The Climbing Clueless and Elite

I received a really nice gift from a new acquaintance last week. As a thank you for some support I gave at work and because of our mutual interest in climbing, I received in the mail Jennifer Lowe-Anker’s memoir Forget Me Not about her life with her late husband and legendary alpinist Alex Lowe, loss and falling in love with Conrad Anker. It’s a different kind of climbing book and one I hadn’t read yet. I wanted to and now it’s on my shelf.

One of the aspects about climbing my new acquaintance and I talked about was the elitism in climbing, at least in serious climbing. The conversation was spurred on by Duane Raleigh’s piece in Rock and Ice, “The Big Freaking Deal, Ain’t Bouldering.” While anyone can take anything seriously, I’m really talking about commitment in terms of projects and their scale. Alpinism, really. One common trait about the news of an alpine climbing accomplishment, that we both recognized, is that it leaves non-climbers, even novice climbers and strictly-gym and -crag climbers, a little mystified: The story sounds impressive to them, maybe even inspiring, but they can’t relate.

Usually the mystery is from a lack of background knowledge. There is a lot of information that goes into understanding a climb — particularly why some climbs are more bigger deals than a trade route (think Denali’s West Buttress compared to Hunter’s Moonflower.) That’s unfortunate because so many business anecdotes are about climbing a mountain; most audiences usually don’t have a clue.

Knowledge–The first piece of background knowledge is mainly a matter of geography. If you don’t know where the mountain is (did you really know where the Garhwal Himalaya before reading Rock and Ice?) it’s difficult to trigger thoughts relative to its size and conditions.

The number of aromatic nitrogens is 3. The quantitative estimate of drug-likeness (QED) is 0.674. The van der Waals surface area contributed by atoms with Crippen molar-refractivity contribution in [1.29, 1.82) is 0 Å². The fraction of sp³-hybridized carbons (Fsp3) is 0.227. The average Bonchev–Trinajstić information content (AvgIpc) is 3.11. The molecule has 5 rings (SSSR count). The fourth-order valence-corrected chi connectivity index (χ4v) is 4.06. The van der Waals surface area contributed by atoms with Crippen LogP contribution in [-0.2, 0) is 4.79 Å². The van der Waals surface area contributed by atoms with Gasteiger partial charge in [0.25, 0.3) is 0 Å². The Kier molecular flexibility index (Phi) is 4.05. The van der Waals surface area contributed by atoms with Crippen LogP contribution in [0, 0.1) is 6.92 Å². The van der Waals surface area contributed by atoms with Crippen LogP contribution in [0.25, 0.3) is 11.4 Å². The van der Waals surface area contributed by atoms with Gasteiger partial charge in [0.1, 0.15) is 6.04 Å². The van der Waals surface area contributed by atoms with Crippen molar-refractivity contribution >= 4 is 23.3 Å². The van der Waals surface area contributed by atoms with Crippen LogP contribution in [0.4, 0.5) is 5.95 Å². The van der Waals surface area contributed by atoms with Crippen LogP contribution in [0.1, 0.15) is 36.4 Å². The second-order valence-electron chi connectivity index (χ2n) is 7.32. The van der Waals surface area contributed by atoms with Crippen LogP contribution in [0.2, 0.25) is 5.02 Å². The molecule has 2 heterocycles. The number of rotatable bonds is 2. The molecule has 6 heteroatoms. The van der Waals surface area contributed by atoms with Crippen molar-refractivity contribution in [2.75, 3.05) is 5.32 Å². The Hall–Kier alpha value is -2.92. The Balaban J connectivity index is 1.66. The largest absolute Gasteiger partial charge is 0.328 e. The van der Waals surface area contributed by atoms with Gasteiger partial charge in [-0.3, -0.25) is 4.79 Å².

Mechanics–Another matter is mechanics: One has to understanding how a climb works, especially multi-pitch climbs. And when climbers say they brought minimum gear and no sleeping bag versus a tent and a haul bag, that indicates many possibilities about the climber’s approach and likely experience. If they went light, they were taking risks by going faster and may have been doomed if hostile weather moved in before the descent was completed. If the team went heavy, they might have been able to wait out bad weather, but they likely moved much slower — possibly as long as a month, and may have returned to basecamp after completing a day’s work of setting the route.

Unknown–Respecting the challenge of heading up a wall without beta that has never been successfully completed, let alone attempted, well, it’s not easily compared to anything in this day and age. Sailing without a map and only using a sextant and a compass might be the best analogy, though sailing is rather specialized too, and I never sailed more than a large lake, so even I don’t know firsthand.

Reward–The most difficult aspect that sets the knowledgeable climber apart from the clueless is the willingness to embrace personal suffering and varying degrees loneliness. I find that with non-climbers, and non-hikers too, the notion of sacrificing comforts is an outrageous idea. Why put yourself through all that? They’ll argue it’s not worth it, though they’ll look at you with a bit of wonder and think you’ve got a screw that’s not loose, but fell out before you started your quest. It’s all about Dukkha, really; the Buddhist idea that suffering is among the first steps to enlightenment. It’s only through the journey, sans comforts, that we can embrace the world around us, let go of convention and see the world differently. It’s a type of religious experience. No wonder it has it’s own word: Alpinism.

Thanks for dropping by again. If you enjoyed this post, please consider following the Suburban Mountaineer on Facebook or Twitter. Climbing matters, even though we work nine to five.


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